- R. p. saturatus – Cabanis and Heine, 1859
The Andean cock-of-the-rock is a large passerine, approximately 32 cm (13 in) long and weighing around 265 grams (9.3 oz; 0.584 lb), although males are somewhat larger and the heaviest specimens can reach 300 grams (11 oz; 0.66 lb). The bird is one of many bird species to exhibit marked sexual dimorphism. The male has a large disk-like crest and brilliant scarlet or orange plumage. It has black tail and wings, and pale greyish scapulars. The female is significantly drabber and browner than the male and has a less prominent crest. The bill is yellowish in the male, and dark with a small yellow tip in the female. Depending on gender and subspecies there are significant variations in the color of the iris, ranging from red over orange and yellow to bluish-white in the male, and whitish over reddish to brown in the female. In addition to the display calls described in the breeding section below, foraging birds give a loud querulous “tank?” when disturbed or in flight.
Distribution and habitat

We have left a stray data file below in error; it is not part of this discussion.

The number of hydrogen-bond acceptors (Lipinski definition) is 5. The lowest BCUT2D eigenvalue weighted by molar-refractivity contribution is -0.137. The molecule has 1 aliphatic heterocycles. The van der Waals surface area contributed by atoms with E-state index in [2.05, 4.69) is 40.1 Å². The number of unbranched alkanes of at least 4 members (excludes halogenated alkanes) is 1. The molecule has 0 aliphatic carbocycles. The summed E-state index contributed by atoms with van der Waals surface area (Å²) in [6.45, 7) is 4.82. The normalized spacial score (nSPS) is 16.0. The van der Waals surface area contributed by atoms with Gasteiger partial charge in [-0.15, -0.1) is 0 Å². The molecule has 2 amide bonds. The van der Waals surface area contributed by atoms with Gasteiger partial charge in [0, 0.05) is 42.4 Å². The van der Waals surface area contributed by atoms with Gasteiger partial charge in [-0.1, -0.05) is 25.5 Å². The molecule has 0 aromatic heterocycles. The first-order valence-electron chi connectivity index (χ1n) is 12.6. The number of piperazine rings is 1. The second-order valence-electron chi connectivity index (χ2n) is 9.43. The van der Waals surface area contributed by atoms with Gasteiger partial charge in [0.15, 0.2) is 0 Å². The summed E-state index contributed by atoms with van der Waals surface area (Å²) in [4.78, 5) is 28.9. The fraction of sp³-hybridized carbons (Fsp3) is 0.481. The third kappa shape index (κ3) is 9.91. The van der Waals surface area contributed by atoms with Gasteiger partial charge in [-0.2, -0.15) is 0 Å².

The Andean cock-of-the-rock is distributed in cloud forests of the Andes. It lives in a large range of about 260,000 km2 (100,000 sq mi) across Venezuela, Colombia, Ecuador, Perú, and Bolivia, mostly in ravines and forested streams in montane areas at 500 to 2,400 m (1,600 to 7,900 ft) elevation. It typically stays in the lower and middle forest levels, but will range higher in fruiting trees and will sometimes enter and cross clearings. It is generally shy and inconspicuous, often seen only briefly after being flushed out or while swiftly flying down a valley.
R. p. aequatorialis is the most widespread subspecies, ranging across the Andes of East Columbia to West Venezuela, East Ecuador and East Peru. The nominate subspecies, R. p. peruvianus has a small range stretching only through the Andes of Central Peru. R. p. sanguinolentus ranges throughout the Andes in West Columbia to Northwest Ecuador. The subspecies R. p. saturatus has a range across Southeast Peru and West Bolivia.